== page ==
African Americans And African American Equality

883 Words May 5th, 2016 4 Pages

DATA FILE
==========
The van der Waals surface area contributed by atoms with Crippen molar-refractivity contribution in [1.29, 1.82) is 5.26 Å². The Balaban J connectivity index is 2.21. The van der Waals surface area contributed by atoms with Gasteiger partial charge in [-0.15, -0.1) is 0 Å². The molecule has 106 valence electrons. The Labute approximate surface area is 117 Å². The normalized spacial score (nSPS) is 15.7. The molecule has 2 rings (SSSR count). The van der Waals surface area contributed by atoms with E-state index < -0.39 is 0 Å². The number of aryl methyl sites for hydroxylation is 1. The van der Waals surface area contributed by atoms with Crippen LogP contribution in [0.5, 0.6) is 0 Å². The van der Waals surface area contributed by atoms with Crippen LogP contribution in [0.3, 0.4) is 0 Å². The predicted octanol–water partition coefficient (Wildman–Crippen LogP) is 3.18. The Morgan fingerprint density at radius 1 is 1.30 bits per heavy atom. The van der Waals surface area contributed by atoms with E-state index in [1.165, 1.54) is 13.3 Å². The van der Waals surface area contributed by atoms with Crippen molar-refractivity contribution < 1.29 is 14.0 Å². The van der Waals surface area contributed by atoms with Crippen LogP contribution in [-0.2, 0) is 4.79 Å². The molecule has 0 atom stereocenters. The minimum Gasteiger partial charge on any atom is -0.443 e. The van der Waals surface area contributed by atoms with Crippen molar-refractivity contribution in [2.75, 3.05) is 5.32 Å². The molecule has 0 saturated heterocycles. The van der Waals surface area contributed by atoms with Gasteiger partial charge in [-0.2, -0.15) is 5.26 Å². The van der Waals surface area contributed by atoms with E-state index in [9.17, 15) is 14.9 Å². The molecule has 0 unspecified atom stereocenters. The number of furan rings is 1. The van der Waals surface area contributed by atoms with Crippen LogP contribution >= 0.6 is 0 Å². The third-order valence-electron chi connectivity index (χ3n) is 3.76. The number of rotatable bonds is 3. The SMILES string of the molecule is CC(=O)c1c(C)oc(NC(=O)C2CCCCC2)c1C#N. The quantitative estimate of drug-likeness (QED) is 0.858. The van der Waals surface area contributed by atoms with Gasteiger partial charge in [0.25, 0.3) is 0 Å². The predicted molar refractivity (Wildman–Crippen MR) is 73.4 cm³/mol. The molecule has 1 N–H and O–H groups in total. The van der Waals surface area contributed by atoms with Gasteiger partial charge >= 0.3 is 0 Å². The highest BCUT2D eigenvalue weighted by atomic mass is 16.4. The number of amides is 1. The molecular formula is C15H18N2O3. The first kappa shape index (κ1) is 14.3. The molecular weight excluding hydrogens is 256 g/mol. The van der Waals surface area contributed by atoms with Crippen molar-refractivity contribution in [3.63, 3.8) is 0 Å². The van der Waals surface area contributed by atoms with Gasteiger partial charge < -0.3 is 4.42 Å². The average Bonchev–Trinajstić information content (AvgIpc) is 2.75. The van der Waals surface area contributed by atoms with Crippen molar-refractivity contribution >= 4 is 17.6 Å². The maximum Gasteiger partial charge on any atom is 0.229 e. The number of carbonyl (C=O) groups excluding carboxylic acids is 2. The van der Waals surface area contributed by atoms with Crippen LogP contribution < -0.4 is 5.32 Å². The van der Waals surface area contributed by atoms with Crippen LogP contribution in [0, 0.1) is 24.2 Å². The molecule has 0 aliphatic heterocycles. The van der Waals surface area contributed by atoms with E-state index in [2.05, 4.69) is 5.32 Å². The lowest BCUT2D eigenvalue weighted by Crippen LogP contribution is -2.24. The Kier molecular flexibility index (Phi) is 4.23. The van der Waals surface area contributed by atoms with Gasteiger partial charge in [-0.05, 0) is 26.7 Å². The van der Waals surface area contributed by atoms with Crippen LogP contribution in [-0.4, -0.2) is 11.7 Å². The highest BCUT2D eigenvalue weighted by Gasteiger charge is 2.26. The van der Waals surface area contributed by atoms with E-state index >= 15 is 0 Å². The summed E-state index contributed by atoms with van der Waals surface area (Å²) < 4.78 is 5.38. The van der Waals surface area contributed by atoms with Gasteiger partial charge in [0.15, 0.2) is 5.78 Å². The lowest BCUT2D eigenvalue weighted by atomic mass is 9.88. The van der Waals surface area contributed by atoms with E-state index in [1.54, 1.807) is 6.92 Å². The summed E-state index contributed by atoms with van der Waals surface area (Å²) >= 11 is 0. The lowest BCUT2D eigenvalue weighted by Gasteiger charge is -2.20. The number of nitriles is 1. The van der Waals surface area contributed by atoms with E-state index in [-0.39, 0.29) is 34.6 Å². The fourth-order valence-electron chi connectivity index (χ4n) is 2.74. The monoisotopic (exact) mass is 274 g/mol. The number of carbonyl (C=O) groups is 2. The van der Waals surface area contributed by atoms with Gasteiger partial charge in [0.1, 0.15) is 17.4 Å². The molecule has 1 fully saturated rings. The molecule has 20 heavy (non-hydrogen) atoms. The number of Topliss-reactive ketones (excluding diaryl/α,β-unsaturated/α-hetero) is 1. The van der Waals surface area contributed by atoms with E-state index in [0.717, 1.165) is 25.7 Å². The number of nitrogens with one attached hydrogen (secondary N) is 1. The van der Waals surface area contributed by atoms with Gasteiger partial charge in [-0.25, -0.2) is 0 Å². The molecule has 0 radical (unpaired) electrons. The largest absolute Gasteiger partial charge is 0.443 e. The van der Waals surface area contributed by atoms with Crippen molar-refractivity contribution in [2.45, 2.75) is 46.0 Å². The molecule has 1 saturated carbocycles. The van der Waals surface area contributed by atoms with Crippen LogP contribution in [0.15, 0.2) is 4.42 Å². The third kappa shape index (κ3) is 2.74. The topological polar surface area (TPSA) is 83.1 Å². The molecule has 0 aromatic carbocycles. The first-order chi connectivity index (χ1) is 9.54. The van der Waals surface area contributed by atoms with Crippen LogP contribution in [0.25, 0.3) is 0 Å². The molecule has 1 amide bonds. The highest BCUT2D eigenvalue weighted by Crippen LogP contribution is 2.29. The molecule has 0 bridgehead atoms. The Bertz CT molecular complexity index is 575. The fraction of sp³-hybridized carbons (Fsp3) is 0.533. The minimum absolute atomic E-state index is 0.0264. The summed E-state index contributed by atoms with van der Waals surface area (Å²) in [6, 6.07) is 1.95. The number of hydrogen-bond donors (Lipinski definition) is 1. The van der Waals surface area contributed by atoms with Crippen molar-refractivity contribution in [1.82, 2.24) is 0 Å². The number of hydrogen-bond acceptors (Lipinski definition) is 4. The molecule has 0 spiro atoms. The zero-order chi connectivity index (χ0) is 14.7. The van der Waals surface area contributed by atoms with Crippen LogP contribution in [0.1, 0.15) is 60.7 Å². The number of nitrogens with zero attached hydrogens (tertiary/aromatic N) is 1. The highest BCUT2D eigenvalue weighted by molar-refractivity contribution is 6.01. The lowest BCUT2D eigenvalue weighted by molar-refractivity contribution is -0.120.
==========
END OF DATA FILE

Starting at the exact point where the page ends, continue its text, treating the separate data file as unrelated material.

The future looked brighter than ever for African Americans in the year 1865; Union victory, emancipation, the right to vote, education and opportunity were on the horizon. However, the post-civil war time period proved to be much different than anticipated. Although blacks were eager to demonstrate their democratic participation and inclusion, they were often faced with opposition and disenfranchisement, especially during and after reconstruction. This oscillating and contradictory battle for African American equality is seen best in primary sources of the time; written by known historical figures such as Robert B. Elliott (but also everyday documents such as contracts and petitions) these sources take us back in time for a first hand and inside look of the struggle between blacks and whites on the definition of freedom. Right at the end of the civil war, an integrated convention was held between General William T. Sherman and leaders of the black community to redefine African American freedom. The conclusion proposed was issuing Special Field Order 15 where plots of land would be held for the settlement of black families, each receiving forty acres and a mule. A couple months later, more than 40,000 freed slaves had settled on what came to be known as “Sherman land.” To many African Americans, true freedom was linked to land ownership, something Special Field Order 15 had given them, however, this was short lived as Andrew Johnson, Lincoln 's successor, ordered all of the…
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